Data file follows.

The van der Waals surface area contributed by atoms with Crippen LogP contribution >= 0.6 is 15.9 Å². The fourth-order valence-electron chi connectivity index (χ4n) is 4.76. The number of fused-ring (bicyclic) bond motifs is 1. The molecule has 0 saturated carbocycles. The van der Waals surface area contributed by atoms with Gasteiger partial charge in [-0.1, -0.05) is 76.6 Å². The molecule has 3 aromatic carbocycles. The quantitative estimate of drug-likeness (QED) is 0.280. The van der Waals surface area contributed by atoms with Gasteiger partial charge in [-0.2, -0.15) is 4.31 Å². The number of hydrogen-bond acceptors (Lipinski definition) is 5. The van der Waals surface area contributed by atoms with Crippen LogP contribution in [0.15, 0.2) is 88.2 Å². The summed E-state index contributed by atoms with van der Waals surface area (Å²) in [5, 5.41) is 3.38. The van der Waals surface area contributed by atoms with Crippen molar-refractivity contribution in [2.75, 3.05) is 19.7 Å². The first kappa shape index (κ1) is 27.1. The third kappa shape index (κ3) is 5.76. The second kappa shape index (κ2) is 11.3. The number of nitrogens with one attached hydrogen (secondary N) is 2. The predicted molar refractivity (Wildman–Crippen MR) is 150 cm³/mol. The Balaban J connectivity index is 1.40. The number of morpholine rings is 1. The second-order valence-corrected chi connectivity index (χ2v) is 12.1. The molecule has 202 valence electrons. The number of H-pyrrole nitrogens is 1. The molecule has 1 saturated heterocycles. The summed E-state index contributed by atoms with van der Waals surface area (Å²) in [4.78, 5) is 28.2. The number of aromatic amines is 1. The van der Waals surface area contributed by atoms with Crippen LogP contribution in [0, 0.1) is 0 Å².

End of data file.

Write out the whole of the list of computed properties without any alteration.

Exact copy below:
The van der Waals surface area contributed by atoms with Crippen LogP contribution >= 0.6 is 15.9 Å². The fourth-order valence-electron chi connectivity index (χ4n) is 4.76. The number of fused-ring (bicyclic) bond motifs is 1. The molecule has 0 saturated carbocycles. The van der Waals surface area contributed by atoms with Gasteiger partial charge in [-0.1, -0.05) is 76.6 Å². The molecule has 3 aromatic carbocycles. The quantitative estimate of drug-likeness (QED) is 0.280. The van der Waals surface area contributed by atoms with Gasteiger partial charge in [-0.2, -0.15) is 4.31 Å². The number of hydrogen-bond acceptors (Lipinski definition) is 5. The van der Waals surface area contributed by atoms with Crippen LogP contribution in [0.15, 0.2) is 88.2 Å². The summed E-state index contributed by atoms with van der Waals surface area (Å²) in [5, 5.41) is 3.38. The van der Waals surface area contributed by atoms with Crippen molar-refractivity contribution in [2.75, 3.05) is 19.7 Å². The first kappa shape index (κ1) is 27.1. The third kappa shape index (κ3) is 5.76. The second kappa shape index (κ2) is 11.3. The number of nitrogens with one attached hydrogen (secondary N) is 2. The predicted molar refractivity (Wildman–Crippen MR) is 150 cm³/mol. The Balaban J connectivity index is 1.40. The number of morpholine rings is 1. The second-order valence-corrected chi connectivity index (χ2v) is 12.1. The molecule has 202 valence electrons. The number of H-pyrrole nitrogens is 1. The molecule has 1 saturated heterocycles. The summed E-state index contributed by atoms with van der Waals surface area (Å²) in [4.78, 5) is 28.2. The number of aromatic amines is 1. The van der Waals surface area contributed by atoms with Crippen LogP contribution in [0, 0.1) is 0 Å².